The astynome Bollion son of Nikias, one of whose dies was done according to variation 2b of type III stands alone in the sub-group. At the same time 2 dies of this magistrate produced impressions according to type II. If one of them is attributed to variation 6b', which is the norm for sub-group B', the second one is attributed to an extremely rare variation, 5g, known by stamps of another 3 astynomes, which belong to the preceding sub-group B. All the dies of variation 5g are apparently done by the same die-cutter and are close in time. Therefore there are grounds for leaving astynome Bollion in the composition of chronological group 2.

Provisional borders of each of the three sub-groups within the limits set for chronological group 2 are determined by taking into consideration the number of magistrates assigned to each one of them. For sub-group A this would be the end 70s--60s, for sub-group B 50s--beg 30s, sub-group B' end 30s--beg 10s 3c BC.

Chronological Group 3 (215--60s 2c BC). The remaining 33 astynomes known by stamps of type III are included in this group. At present its upper border is hard to establish because there are no at all complete and well-dated ceramic complexes containing later Khersonesan stamps.

At first glance taking into consideration the fact that little more than 30 astynomes of this group are known, the cessation of the practice of stamping ceramic containers in Khersonesos could have been attributed to end 1/4 2c BC. However, as we see it, such a dating is too low by at least 10 or 15 years. It is necessary to take into account the possibility of short-term intermissions in the period when amphora stamping in Khersonesos was dying out. It is indicative that most of the astynomes in the groups are represented by only a few, and frequently only by 1--2, impressions. In connection with this, the probability that a number (apparently a considerable number) of the magistrates of the last period of stamping still remain unknown to us is quite high.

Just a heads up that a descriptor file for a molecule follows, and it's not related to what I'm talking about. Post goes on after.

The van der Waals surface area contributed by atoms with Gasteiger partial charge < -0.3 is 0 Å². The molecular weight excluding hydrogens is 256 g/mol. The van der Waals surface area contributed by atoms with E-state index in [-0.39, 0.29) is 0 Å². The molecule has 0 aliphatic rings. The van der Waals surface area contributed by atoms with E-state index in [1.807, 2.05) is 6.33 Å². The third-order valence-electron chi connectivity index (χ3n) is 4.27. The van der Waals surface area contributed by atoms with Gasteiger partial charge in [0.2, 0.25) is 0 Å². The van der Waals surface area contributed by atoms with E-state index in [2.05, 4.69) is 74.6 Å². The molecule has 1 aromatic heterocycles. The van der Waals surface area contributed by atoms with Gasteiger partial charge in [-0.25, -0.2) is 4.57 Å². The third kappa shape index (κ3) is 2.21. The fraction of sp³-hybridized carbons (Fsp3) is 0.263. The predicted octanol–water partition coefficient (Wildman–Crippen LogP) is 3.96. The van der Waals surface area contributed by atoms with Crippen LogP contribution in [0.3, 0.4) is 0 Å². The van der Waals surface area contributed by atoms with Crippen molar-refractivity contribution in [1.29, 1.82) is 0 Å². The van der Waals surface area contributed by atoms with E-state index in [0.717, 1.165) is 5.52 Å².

From the time of the publication of the list of Khersonesan astynomes compiled by R.B. Akhmerov, 11 new magistrates have been discovered. Of them, 5 belong to chronological group 2 and 6 to group 3.[69] Thus, while in the last 30 years [p106] the total list of magistrates increased only by 10% and the number of officials of group 2 by 11%, the composition of the astynomes of group 3 grew by almost a quarter. Therefore, the existence of another 10--12 magistrates, as yet unknown to us, who carried out their duties in controlling the production of ceramic containers in Khersonesos at the very end 3c BC--the first decades of 2c BC, is not likely to cause any doubts. Taking this into account, there are full grounds to determine the length of the period embraced by chronological group 3 as 45--50 years.

The latter supposition is indirectly confirmed by the presence of 3 representatives of one family among the astynomes of this group: Hymnos son of Skythos, already known to us, Sopolis son of Hymnos, and Sopolis son of Sopolis (see Fig. 5). If Hymnos, as we saw, performed his duties somewhere within the limits of 215--210, then, taking into account a chronological break of 25 years, his son Sopolis should have become an astynome at the end of the 90s of the following century and the grandson, Sopolis son of Sopolis, in the mid 60s 2c BC. This very decade could be provisionally accepted as the end of ceramic stamping in Khersonesos.

The astynomes of chronological group 3 are preliminarily divided by us into 3 sequential sub-groups.

Sub-group A includes 11 astynomes, among whom 7 magistrates have, along with stamps [of type] III, impressions done according to late variations of type II. The remaining astynomes are represented by stamps only of the earlier variant 1 of type III. In the period embraced by sub-group A, the formation of the new type III of magistrate stamps takes place. In connection with this they are sufficiently varied typologically. The sub-group contains impressions of 8 variations. More than 80% of dies in the sub-group already produced impressions of flat shape. In the writing of the name of the magistracy all the stamps have the genitive of the participle. In the inscriptions of 80% of the dies one comes across lunate sigmas.

Sub-group B is exceptionally homogeneous. It includes 10 astynomes known almost exclusively by flat stamps of variation 2b of type III. In the readings of all the impressions the name of the magistracy is put in the genitive of the participle. A sharp reduction in the number of cursive forms of letters in the inscriptions is typical.

Sub-group B' is also typologically homogeneous. Out of its 12 astynomes 10 have stamps executed according to only 2 variations of variant 3 of type III. A die of the astynome Pythodotos son of Damokles made according to variation 3b' of type IV was a form of creativity on the part of one of the die-cutters.

Taking into account the fact that in each of the 3 sub-groups the number of astynomes known at present is practically equal, each of them can conjecturally be given a third of the period determined for chronological group 3. Sub-group A apparently fits fully into the 2 last decades of 3c BC; sub-group B embraces the first 15--20 years of the following century; sub-group B' end 80s--beg 60s 2c BC.